“I personally feel that Snapchat is trying to ‘secure’ their service as much as possible right now due to the recent discussion because of the discovery security flaws with their API. This is obviously including the takedown of several 3rd party clients,” he adds, referring to a December data breach which saw 4.6M usernames leaking — and which Snapchat finally apologised for earlier this month.
“I am very unhappy how Google handled the situation. Both app were taken down without any warning while I was asleep.Because SnapCapture was relying on Google’s AuthUtils to get an auth token for my license server, the takedown rendered every single installation of SnapCapture useless as Google was not returning valid auth tokens any more. Furthermore I was not able to push an update bypassing this issue, so hundreds of thousands of users are really annoyed right now,” he adds.
Section 4.4 of Google’s developer distribution agreement deals with “prohibited actions” — and reads:
You agree that you will not engage in any activity with the Market, including the development or distribution of Products, that interferes with, disrupts, damages, or accesses in an unauthorized manner the devices, servers, networks, or other properties or services of any third party including, but not limited to, Android users, Google or any mobile network operator. You may not use customer information obtained from the Market to sell or distribute Products outside of the Market.
It seems pretty hard to argue that an app designed to hack the functionality of another app could not be found to violate those terms. But the terms are broad so how they are being enforced is what’s interesting. Plenty of other apps on Play are probably violating those terms in some way but aren’t being actively targeted for removal by Google. Bottom line: Google’s Store, Google’s rules.
Or as one developer put it, commenting (via Facebook) on Snapcapture’s removal: “Wow that’s surprising they pulled that on you. There are millions of apps on Play that interact with servers in an ‘unauthorized’ way, that’s how a lot of unofficial clients work. I have an app very similar to Snapcapture so I guess it is only a matter of time until it shut down too.”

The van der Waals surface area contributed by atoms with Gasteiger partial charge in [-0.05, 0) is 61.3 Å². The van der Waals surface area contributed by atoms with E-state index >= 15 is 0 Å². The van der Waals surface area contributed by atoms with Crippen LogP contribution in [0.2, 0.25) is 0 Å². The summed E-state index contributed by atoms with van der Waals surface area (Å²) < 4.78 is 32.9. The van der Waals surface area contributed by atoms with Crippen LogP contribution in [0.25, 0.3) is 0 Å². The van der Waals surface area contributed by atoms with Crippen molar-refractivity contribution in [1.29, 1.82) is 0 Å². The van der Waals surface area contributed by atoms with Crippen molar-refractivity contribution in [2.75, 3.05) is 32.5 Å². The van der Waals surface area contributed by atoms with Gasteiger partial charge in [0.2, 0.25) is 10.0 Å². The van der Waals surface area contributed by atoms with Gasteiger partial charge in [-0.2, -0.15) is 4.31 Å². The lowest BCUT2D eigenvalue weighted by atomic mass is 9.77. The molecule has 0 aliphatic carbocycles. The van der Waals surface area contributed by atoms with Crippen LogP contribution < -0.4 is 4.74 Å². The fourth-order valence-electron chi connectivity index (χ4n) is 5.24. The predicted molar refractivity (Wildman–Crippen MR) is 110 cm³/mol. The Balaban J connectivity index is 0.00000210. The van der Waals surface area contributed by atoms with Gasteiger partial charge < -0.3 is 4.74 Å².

(A separate but equally interesting example of Google enforcing Play terms to eject something from its store is Cyanogen’s installer app — removed by its makers in November after Google said it was in violation of terms and would be ejected. That app was trying to popularise an alternative Android ROM — and thus compete with mainstream, Google-services-vehicle Android.)
A search for Snapchat on Google Play does still bring up some third party apps offering ways to sneakily save snaps, so Google’s motives for removing some of the hack apps remains unclear — or else a wider purge is still underway.
Or it could of course be pure coincidence that several Snapchat apps have been caught up in general Google Play T&Cs enforcement activities.
Either way, Snapchat isn’t going to unhappy about Google’s sudden bout of Snapchat-related spring cleaning.
So, mystery solved?
One more tidbit: the original tipster speculates that the apps being taken down are only those that reverse engineered the Snapchat API (although not fitting this pattern is Zeier’s root app, which has also been pulled).
“Apps that require root to save the pictures directly off the phone appear to still be up,” says the tipster. “so it does appear to be reverse engineered API apps that are getting pulled down. Apps that don’t reverse engineer the Snapchat API to save pictures (they save the cached ones on the phone) are still in the play store.”
So perhaps this is a sign of Snapchat doing a little springcleaning of its own.